Within a few weeks, Chou had data on more than 50 companies (the repository now has numbers for hundreds), and by the summer of 2014, a host of the Valley’s most powerful companies had released demographic reports on their workforces. The numbers were dismal—in general, somewhere between 10 and 20 percent of workers in technology positions were women, and one study found that 45 percent of Silicon Valley companies didn’t have a single female executive. But at least the data now existed.
Meanwhile she was still doing her job at Pinterest, and suddenly becoming a must-get at speaking gigs and panels throughout the industry. She helped start Project Include with Ellen Pao and is a hero to a lot of young women, gracing magazine covers for her activism which she considers only a side-hobby to her main job writing software.
Consider Susan Fowler, who last week graced Fortune’s 40 Under 40 list, also in her 20s. Going farther than just asking for the data, Fowler exposed from the inside just how toxic Uber was. The way she wrote her post, the unassuming name given to it, the details and paper trail she had before writing it… the fact that her piece tied together so many things women had experienced in the Valley and so seemed relatable, but also seemed like a jaw-dropping amount of bias to experience at one company in one year.
For many months, it looked like she would get no justice. Fortunately, Uber was just as reckless in other aspects of its business as it was in how it treated women, and the mounting pressure of collective scandals along with an investigation sparked by Fowler’s post eventually brought down Travis Kalanick— the single most untouchable person at that moment in Silicon Valley.
Fowler suffered for her choice to come forward— as Pao did too. There is a reason more women don’t do this. Per her Twitter account, Fowler has detailed ugly oppo-research attempts she believes are from Uber, which the company has denied, but it’s been found in court to have done these things before, and threatened them against me. As someone who has been in that company’s crosshairs, I can tell you it isn’t glamorous or fun. It’s horrific.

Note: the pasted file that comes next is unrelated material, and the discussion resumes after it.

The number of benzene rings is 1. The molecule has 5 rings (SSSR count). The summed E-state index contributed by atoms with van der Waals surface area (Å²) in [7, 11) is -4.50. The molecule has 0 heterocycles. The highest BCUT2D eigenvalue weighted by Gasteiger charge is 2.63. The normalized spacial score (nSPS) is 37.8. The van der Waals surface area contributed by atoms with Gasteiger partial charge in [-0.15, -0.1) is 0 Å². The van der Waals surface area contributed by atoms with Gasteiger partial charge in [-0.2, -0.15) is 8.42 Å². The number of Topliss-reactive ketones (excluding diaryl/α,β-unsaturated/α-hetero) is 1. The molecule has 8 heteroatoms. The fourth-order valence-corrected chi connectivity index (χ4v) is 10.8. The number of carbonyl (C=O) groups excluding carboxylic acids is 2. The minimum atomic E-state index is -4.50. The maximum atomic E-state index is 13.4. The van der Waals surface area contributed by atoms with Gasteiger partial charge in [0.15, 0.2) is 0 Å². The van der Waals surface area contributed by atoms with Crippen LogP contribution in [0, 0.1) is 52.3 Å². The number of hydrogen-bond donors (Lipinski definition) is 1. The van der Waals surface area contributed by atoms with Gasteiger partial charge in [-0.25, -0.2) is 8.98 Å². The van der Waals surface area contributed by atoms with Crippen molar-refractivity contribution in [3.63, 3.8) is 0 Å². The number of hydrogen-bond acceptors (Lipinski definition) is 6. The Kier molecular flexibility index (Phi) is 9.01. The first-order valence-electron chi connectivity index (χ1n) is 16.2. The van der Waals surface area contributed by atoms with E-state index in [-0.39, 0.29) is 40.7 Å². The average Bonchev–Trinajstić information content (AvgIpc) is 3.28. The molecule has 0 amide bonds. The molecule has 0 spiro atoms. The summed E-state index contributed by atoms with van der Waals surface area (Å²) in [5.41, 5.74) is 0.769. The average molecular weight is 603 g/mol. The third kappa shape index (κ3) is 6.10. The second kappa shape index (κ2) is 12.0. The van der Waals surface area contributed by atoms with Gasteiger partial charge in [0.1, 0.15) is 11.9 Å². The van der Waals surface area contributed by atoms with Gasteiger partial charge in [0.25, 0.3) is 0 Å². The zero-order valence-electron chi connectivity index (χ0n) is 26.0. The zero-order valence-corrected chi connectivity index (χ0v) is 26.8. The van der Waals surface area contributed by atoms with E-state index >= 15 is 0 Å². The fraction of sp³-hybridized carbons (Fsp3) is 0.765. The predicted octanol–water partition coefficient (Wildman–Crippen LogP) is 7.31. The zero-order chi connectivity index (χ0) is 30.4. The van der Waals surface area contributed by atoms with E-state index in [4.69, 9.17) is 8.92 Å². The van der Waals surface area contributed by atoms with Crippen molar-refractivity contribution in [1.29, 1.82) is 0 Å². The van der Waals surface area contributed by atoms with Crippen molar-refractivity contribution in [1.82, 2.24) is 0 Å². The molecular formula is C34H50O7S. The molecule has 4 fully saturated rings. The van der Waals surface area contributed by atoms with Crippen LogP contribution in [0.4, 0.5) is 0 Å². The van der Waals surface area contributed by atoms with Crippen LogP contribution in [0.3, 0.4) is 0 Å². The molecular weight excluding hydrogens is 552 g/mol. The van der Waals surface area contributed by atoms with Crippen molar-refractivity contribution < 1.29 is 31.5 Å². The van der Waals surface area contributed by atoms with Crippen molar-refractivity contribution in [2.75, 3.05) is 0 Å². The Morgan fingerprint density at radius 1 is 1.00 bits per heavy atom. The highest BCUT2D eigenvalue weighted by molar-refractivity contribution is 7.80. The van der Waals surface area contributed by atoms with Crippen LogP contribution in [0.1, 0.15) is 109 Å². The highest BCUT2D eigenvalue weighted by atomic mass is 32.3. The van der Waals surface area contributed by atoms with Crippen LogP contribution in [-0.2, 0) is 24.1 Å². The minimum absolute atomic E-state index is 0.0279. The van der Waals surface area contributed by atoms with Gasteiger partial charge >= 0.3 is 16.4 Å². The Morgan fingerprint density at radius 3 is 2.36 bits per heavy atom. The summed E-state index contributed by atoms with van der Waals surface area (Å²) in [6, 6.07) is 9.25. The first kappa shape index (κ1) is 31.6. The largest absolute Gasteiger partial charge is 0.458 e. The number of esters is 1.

But what’s so heartening about the acclaim that women like Pao are getting for being “our Anita Hill” and seeing how coming forward to tell the truth about gender and ask the hard questions has accelerated the careers of people like Fowler and Chou and so many other women who have come forward this summer, is that it hopefully encourages more women to do the same. Susan Fowler was mentioned in an Inc headline along with Taylor Swift last week for her courage to speak up. You don’t get that recognition paying your dues and accepting micro-indignities as your reality. The millennial entitlement is catching.
For the first time since I’ve covered the industry and presumably longer, men are mentally dredging through their own past, terrified that they may have exploited a power imbalance and there may be a paper trail. A dozen women I know have had the awkward, “Uh…. just checking in to see if you are OK….” calls. None of them -- and none of the women they’ve harassed-- thought even for a moment that a male VC could get fired, let alone a fund be shuttered, for propositioning women. And now, as a result of women like Susan Ho, Sarah Kunst, Niniane Wang, Leiti Hsu, Susan Wu, Gesche Haas, Wendy Dent, Cheryl Yeoh, and more who’ve come forward this summer to tell their stories, there is a proposed bill in the California Senate that would explicitly prohibit sexual harassment in the venture industry.
Winning matters too, so it’s also important that Stitch Fix— a company that Lightspeed had to give up ownership in because of Justin Caldbeck’s harassment of its founder— is poised to become one of the largest commerce IPOs in recent history.
This radically new reality-- in an industry with an individualistic, cowboy mentality-- will have a slow burn effect of change. As I’ve said a few times, reams of data showing that gender and racial inclusion benefits investments and companies hasn’t appealed to people’s greed. Perhaps, this summer will appeal to their fear. And it takes the courage of women to create that fear. That hurdle of coming forward is a lot easier when the women who do are getting more opportunities as a result, are being lauded as heros, not being treated as Pao was by much of the Valley establishment during her trial.
It is unfathomable to me still that she had the courage to do this in an era where even senior women in tech were so trapped in a cycle of benevolent sexism that they didn’t support her, they were annoyed she was rocking the boat. Suing a venture firm was a thing not even powerful men did. Even this summer, we haven’t seen lawsuits, in part because some women are bound by arbitration rules and can’t sue.
Pao acknowledges this in her piece when she writes:
Kleiner’s managing partners flouted hiring rules, too, asking inappropriate questions in interviews like: Are you married? Do you have kids? How old are you? Are you thinking about having kids? What does your husband do? What did your ex-husband do? It was noted at some point that such questions created a giant legal risk, and the response was, effectively, Well, who’s going to sue us?
Indeed, that is what has obsessed me about this trial. How did she get to that point? The point of doing something that Kleiner didn’t even worry about, because it was so unthinkable that anyone— especially a woman given a golden ticket to work there— do.
Reading her piece, I felt like I got the answer for the first time.